Playing UP or DOWN to your opponents Level

Discussion in 'Tennis Tips/Instruction' started by JB, Apr 26, 2004.

  1. JB

    JB New User

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    I'm a 3.5/4.0 player who plays for both my club's 4.0 and 3.5 teams. One would think that I would have better results playing in theh 3.5 league. But, I haven't. I've won both 4.0 matches and lost my 3.5 matches. Both time I lost I have played an opponent who I should have been able to beat. They pushed the ball back with very little pace. For some reason, I played horribly against both of these guys. It was like my game had regressed! When I played in the 4.0 matches, I played at a higher level - my shots were much cleaner and more fluid.
    Obviously there is something that happens to me mentally when I play a more aggressive, better player.

    Do any of you guys/gals play up and/or down to your opponents level?
     
    #1
  2. Kobble

    Kobble Hall of Fame

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    I used to do this all the time, but I have learned to be more consistent and impose my game on others better. When I first started playing tennis I played with quality players who hit lots of winners, and I couldn't get away with hitting junk to them. So, when I finally played a junkballer I was boggled at what I should do, because all my typical put aways were not coming into play. Initially, I played less aggressive because I did not want to go for more than necessary, but this led me to push instead of hitting through the ball. You need to find a balance that allows you to play within yourself, and then attempt to do it against most of your opponents, but you have to have an effective plan B so that you can handle the junkballer when you face him. You know from experience that it is a completely different game when playing a player who hits the ball with sufficient pace and spin. You cannot expect to construct points in the same manner when someone is taking the pace off the ball. One of the pushers that I consistently played against would attempt to hit most of my balls low and short so that I couldn't open up with my groundstrokes. He just was not willing to hit from the baseline at times, and that forced me to set up volleys along with touch shots to win the points. In order to learn how to hit effectively against him I went out to the courts with ten new balls and I would just drop the ball around the service line, and then hit it to a certain spot on the court. After I made contact with the ball I would move closer to the net to mock an anticipated volley. This drill has been so valuable for beating hacks. Overall, the best thing you can do is improve the weak areas of your game.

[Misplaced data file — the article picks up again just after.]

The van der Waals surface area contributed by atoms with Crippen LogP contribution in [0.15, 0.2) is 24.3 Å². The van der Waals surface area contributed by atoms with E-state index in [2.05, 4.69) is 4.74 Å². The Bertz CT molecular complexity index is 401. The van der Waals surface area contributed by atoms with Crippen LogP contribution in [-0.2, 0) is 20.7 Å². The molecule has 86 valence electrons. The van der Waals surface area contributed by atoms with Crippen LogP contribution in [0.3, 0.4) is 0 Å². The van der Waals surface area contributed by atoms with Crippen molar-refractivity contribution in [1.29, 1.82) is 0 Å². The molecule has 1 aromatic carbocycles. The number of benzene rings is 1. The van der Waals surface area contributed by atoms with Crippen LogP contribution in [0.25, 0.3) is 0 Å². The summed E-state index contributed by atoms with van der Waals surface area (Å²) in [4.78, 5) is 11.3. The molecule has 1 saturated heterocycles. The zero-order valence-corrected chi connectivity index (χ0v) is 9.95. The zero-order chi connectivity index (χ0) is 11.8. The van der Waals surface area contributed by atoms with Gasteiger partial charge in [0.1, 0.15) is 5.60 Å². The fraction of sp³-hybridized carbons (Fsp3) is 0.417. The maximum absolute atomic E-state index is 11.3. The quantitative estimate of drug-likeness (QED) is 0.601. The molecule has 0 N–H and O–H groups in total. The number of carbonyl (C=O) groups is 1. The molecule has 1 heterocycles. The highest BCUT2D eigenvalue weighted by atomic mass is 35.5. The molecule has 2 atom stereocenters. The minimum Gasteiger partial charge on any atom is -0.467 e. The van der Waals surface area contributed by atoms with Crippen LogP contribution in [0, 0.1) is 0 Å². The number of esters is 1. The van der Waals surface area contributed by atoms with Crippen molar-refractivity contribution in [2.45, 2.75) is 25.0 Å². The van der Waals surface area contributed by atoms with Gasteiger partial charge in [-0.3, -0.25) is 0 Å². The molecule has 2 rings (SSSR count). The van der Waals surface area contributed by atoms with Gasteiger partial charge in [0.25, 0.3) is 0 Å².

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  3. kevhen

    kevhen Hall of Fame

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    Some players like yourself handle pace better than others. My backhand definitely likes incoming pace and struggles more with junk. But some players struggle with lack of pace. A good 4.0 player should pick up on that and stop hitting the ball so hard and start giving you more junk until you learn how to hit slower paced balls more effectively. To improve my backhand against junk, I am starting to drop in practice rally balls to my backhand side so that I learn to hit my backhand when there is no pace. Good luck in beating the 3.5's.
     
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  4. dozu

    dozu Banned

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    This actually accentuates a major difference between the 4.0's and 4.5's, I think the bench mark of a 4.5 play is that he can punish the pushers with enough strategy and power without much problem.
     
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  5. kevhen

    kevhen Hall of Fame

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    Yes, 4.5's eat up my off-pace shots so I have to hit everything aggressively against them, otherwise I spend all my time running around the court. But luckily most 4.5's keep the points short against me!
     
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